Minister of Home Affairs Robeson Benn has noted that his Ministry will implement more efforts to bring better awareness to critically deal with the misuse of firearms by private security firms.
The Minister made this statement during a meeting held with representatives of private security firms at the Officers Training Centre in Georgetown on Saturday.
The meeting was geared toward discussing the issues and concerns surrounding private security services and how these firms can work collaboratively with the Guyana Police Force (GPF) to keep Guyana safe.
Minister Benn pointed out to those present that as part of the security architecture of Guyana, the security services have the responsibility required under the law to be willing, workable, and effective partners with respect to increasing peace in our country.
“I want to encourage you to do your work in keeping with our laws,” Benn posited.
The Minister also alluded to instances where officers of security firms would improperly use their firearms while on duty.
To this end, the Minister said that there needs to be professionalism, especially when it concerns the handling of firearms.
“We are open to further discussion,” the Minister noted, adding that better awareness to address the issue would soon be forthcoming.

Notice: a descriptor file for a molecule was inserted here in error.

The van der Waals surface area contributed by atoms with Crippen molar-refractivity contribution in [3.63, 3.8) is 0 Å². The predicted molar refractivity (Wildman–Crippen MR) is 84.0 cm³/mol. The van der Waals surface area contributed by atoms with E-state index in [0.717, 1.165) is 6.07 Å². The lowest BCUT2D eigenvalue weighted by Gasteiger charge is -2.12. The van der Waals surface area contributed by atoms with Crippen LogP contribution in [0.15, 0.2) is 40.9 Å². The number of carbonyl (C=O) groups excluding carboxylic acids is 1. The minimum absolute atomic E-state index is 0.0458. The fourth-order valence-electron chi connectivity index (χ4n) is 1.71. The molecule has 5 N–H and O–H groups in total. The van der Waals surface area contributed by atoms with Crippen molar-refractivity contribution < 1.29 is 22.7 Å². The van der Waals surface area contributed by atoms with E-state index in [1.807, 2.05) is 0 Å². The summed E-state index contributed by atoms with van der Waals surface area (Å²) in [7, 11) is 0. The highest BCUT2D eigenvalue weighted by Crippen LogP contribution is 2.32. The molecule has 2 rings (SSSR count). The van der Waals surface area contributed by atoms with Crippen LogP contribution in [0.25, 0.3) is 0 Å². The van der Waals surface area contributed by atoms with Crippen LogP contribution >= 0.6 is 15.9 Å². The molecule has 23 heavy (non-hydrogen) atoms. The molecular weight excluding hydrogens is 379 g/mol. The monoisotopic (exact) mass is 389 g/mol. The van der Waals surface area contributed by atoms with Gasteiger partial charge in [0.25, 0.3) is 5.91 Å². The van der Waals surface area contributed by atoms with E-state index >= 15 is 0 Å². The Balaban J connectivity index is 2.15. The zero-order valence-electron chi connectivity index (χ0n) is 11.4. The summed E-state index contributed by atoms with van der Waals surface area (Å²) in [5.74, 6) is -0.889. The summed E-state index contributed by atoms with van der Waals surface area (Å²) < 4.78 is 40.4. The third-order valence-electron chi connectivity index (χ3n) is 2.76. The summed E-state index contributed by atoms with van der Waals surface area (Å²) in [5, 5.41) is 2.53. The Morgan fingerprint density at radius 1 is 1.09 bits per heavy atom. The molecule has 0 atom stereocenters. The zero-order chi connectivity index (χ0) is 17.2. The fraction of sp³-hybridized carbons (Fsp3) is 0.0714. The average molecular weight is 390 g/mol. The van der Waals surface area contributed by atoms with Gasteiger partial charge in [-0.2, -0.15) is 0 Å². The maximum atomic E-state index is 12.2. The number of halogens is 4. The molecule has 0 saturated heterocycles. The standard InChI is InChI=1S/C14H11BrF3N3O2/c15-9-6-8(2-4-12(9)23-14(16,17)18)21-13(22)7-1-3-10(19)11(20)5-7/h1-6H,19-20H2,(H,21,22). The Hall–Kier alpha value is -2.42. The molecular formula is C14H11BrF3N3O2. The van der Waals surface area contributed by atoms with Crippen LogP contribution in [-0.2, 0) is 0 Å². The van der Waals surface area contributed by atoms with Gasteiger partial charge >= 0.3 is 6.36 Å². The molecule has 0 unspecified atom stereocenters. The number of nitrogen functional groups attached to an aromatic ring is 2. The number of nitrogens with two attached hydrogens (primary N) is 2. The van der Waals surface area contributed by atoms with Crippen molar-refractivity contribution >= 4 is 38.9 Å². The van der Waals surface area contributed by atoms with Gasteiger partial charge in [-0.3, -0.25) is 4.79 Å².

“Make sure your people are well taken care of so they can do the job you hire them to do,” Minister Benn reasoned.
“I believe that many of you who are running security services are professionals in the area. I believe that many of you have knowledge and expertise with respect to training, behaviour, and culture with respect to the use of firearms.”
Meanwhile, Commissioner of Police (ag) Clifton Hicken noted that the safety and security of Guyana need a collaborative effort. While policing is at the forefront of law enforcement, the support and collaboration of key partners are critical.
Speaking on the recently acquired academy status of the GPF, the Top Cop noted that all security services will have to be certified by the Police Academy.
Hicken continued by indicating that the curriculum would be created to adapt to the changing environment based on projections for the country’s oil and gas industry, which would enhance the theoretical component by incorporating tourism policing, which would highlight the security service in tandem with the Police Force.
Hicken reiterated, “the Guyana Police Force will not be working in isolation; we are going to be working in partnership; you are a part of the stakeholders; we are putting ourselves in order, and you will have to come on board.”